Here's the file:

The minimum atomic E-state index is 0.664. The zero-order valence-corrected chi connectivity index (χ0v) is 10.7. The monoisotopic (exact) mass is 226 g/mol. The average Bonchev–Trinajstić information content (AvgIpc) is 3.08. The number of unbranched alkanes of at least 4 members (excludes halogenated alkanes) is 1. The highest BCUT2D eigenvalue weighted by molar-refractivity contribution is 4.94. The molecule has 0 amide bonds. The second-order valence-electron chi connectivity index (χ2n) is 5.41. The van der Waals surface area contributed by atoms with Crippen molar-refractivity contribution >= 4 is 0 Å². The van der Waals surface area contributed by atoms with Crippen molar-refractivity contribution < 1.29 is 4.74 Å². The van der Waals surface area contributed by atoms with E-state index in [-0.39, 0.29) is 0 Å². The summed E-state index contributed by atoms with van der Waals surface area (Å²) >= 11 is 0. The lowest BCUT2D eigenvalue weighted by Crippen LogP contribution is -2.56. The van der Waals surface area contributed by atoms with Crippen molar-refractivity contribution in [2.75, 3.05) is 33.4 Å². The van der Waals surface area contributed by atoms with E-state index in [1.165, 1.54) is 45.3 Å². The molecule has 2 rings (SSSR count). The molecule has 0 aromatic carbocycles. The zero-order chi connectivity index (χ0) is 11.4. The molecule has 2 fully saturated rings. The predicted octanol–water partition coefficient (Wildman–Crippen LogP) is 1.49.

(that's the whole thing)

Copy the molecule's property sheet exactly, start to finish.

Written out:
The minimum atomic E-state index is 0.664. The zero-order valence-corrected chi connectivity index (χ0v) is 10.7. The monoisotopic (exact) mass is 226 g/mol. The average Bonchev–Trinajstić information content (AvgIpc) is 3.08. The number of unbranched alkanes of at least 4 members (excludes halogenated alkanes) is 1. The highest BCUT2D eigenvalue weighted by molar-refractivity contribution is 4.94. The molecule has 0 amide bonds. The second-order valence-electron chi connectivity index (χ2n) is 5.41. The van der Waals surface area contributed by atoms with Crippen molar-refractivity contribution >= 4 is 0 Å². The van der Waals surface area contributed by atoms with Crippen molar-refractivity contribution < 1.29 is 4.74 Å². The van der Waals surface area contributed by atoms with E-state index in [-0.39, 0.29) is 0 Å². The summed E-state index contributed by atoms with van der Waals surface area (Å²) >= 11 is 0. The lowest BCUT2D eigenvalue weighted by Crippen LogP contribution is -2.56. The van der Waals surface area contributed by atoms with Crippen molar-refractivity contribution in [2.75, 3.05) is 33.4 Å². The van der Waals surface area contributed by atoms with E-state index in [1.165, 1.54) is 45.3 Å². The molecule has 2 rings (SSSR count). The molecule has 0 aromatic carbocycles. The zero-order chi connectivity index (χ0) is 11.4. The molecule has 2 fully saturated rings. The predicted octanol–water partition coefficient (Wildman–Crippen LogP) is 1.49.